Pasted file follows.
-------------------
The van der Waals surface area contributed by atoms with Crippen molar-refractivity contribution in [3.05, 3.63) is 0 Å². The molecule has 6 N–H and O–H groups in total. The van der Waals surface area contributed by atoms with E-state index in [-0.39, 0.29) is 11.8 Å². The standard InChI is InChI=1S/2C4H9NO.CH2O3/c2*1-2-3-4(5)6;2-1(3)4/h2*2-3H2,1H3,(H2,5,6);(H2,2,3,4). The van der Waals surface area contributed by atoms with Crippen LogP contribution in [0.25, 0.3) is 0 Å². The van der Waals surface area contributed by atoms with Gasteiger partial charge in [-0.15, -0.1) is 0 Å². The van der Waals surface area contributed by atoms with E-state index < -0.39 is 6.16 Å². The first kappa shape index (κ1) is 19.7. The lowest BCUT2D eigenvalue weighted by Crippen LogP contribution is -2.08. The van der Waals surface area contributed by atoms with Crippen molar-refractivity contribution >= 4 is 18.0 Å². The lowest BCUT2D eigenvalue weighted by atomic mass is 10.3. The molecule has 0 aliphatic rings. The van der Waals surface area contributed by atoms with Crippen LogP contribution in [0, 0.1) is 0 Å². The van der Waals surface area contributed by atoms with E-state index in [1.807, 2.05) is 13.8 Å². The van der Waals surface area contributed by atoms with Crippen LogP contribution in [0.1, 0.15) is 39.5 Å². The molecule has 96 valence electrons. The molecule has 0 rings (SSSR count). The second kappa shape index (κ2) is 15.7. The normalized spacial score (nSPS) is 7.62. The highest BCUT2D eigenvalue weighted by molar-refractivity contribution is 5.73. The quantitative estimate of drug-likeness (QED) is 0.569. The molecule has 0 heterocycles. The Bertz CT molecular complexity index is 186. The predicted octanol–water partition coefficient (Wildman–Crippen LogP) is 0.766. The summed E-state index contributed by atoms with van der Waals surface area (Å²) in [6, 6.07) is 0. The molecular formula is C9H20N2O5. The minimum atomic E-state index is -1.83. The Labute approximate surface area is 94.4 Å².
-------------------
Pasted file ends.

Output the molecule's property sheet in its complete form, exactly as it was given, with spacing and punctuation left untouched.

The van der Waals surface area contributed by atoms with Crippen molar-refractivity contribution in [3.05, 3.63) is 0 Å². The molecule has 6 N–H and O–H groups in total. The van der Waals surface area contributed by atoms with E-state index in [-0.39, 0.29) is 11.8 Å². The standard InChI is InChI=1S/2C4H9NO.CH2O3/c2*1-2-3-4(5)6;2-1(3)4/h2*2-3H2,1H3,(H2,5,6);(H2,2,3,4). The van der Waals surface area contributed by atoms with Crippen LogP contribution in [0.25, 0.3) is 0 Å². The van der Waals surface area contributed by atoms with Gasteiger partial charge in [-0.15, -0.1) is 0 Å². The van der Waals surface area contributed by atoms with E-state index < -0.39 is 6.16 Å². The first kappa shape index (κ1) is 19.7. The lowest BCUT2D eigenvalue weighted by Crippen LogP contribution is -2.08. The van der Waals surface area contributed by atoms with Crippen molar-refractivity contribution >= 4 is 18.0 Å². The lowest BCUT2D eigenvalue weighted by atomic mass is 10.3. The molecule has 0 aliphatic rings. The van der Waals surface area contributed by atoms with Crippen LogP contribution in [0, 0.1) is 0 Å². The van der Waals surface area contributed by atoms with E-state index in [1.807, 2.05) is 13.8 Å². The van der Waals surface area contributed by atoms with Crippen LogP contribution in [0.1, 0.15) is 39.5 Å². The molecule has 96 valence electrons. The molecule has 0 rings (SSSR count). The second kappa shape index (κ2) is 15.7. The normalized spacial score (nSPS) is 7.62. The highest BCUT2D eigenvalue weighted by molar-refractivity contribution is 5.73. The quantitative estimate of drug-likeness (QED) is 0.569. The molecule has 0 heterocycles. The Bertz CT molecular complexity index is 186. The predicted octanol–water partition coefficient (Wildman–Crippen LogP) is 0.766. The summed E-state index contributed by atoms with van der Waals surface area (Å²) in [6, 6.07) is 0. The molecular formula is C9H20N2O5. The minimum atomic E-state index is -1.83. The Labute approximate surface area is 94.4 Å².